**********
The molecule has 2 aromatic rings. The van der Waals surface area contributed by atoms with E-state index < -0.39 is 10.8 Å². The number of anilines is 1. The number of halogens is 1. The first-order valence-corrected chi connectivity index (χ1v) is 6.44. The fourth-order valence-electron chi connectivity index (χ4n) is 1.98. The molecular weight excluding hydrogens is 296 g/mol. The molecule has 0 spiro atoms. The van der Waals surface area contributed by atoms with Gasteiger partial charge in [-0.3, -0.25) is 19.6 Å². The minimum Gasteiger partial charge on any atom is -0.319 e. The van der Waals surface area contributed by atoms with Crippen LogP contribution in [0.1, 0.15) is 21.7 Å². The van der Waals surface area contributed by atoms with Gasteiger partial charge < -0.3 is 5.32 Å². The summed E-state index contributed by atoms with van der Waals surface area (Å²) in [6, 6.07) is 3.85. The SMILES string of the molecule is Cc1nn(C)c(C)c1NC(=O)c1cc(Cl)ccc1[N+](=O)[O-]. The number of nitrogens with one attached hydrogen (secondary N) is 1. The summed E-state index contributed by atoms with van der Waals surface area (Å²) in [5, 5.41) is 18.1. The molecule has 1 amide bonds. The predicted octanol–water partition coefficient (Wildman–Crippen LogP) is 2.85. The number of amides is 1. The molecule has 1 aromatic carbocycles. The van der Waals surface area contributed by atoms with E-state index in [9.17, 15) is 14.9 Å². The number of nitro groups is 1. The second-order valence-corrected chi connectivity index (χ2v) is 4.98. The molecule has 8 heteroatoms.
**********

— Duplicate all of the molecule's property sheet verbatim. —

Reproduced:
The molecule has 2 aromatic rings. The van der Waals surface area contributed by atoms with E-state index < -0.39 is 10.8 Å². The number of anilines is 1. The number of halogens is 1. The first-order valence-corrected chi connectivity index (χ1v) is 6.44. The fourth-order valence-electron chi connectivity index (χ4n) is 1.98. The molecular weight excluding hydrogens is 296 g/mol. The molecule has 0 spiro atoms. The van der Waals surface area contributed by atoms with Gasteiger partial charge in [-0.3, -0.25) is 19.6 Å². The minimum Gasteiger partial charge on any atom is -0.319 e. The van der Waals surface area contributed by atoms with Crippen LogP contribution in [0.1, 0.15) is 21.7 Å². The van der Waals surface area contributed by atoms with Gasteiger partial charge < -0.3 is 5.32 Å². The summed E-state index contributed by atoms with van der Waals surface area (Å²) in [6, 6.07) is 3.85. The SMILES string of the molecule is Cc1nn(C)c(C)c1NC(=O)c1cc(Cl)ccc1[N+](=O)[O-]. The number of nitrogens with one attached hydrogen (secondary N) is 1. The summed E-state index contributed by atoms with van der Waals surface area (Å²) in [5, 5.41) is 18.1. The molecule has 1 amide bonds. The predicted octanol–water partition coefficient (Wildman–Crippen LogP) is 2.85. The number of amides is 1. The molecule has 1 aromatic carbocycles. The van der Waals surface area contributed by atoms with E-state index in [9.17, 15) is 14.9 Å². The number of nitro groups is 1. The second-order valence-corrected chi connectivity index (χ2v) is 4.98. The molecule has 8 heteroatoms.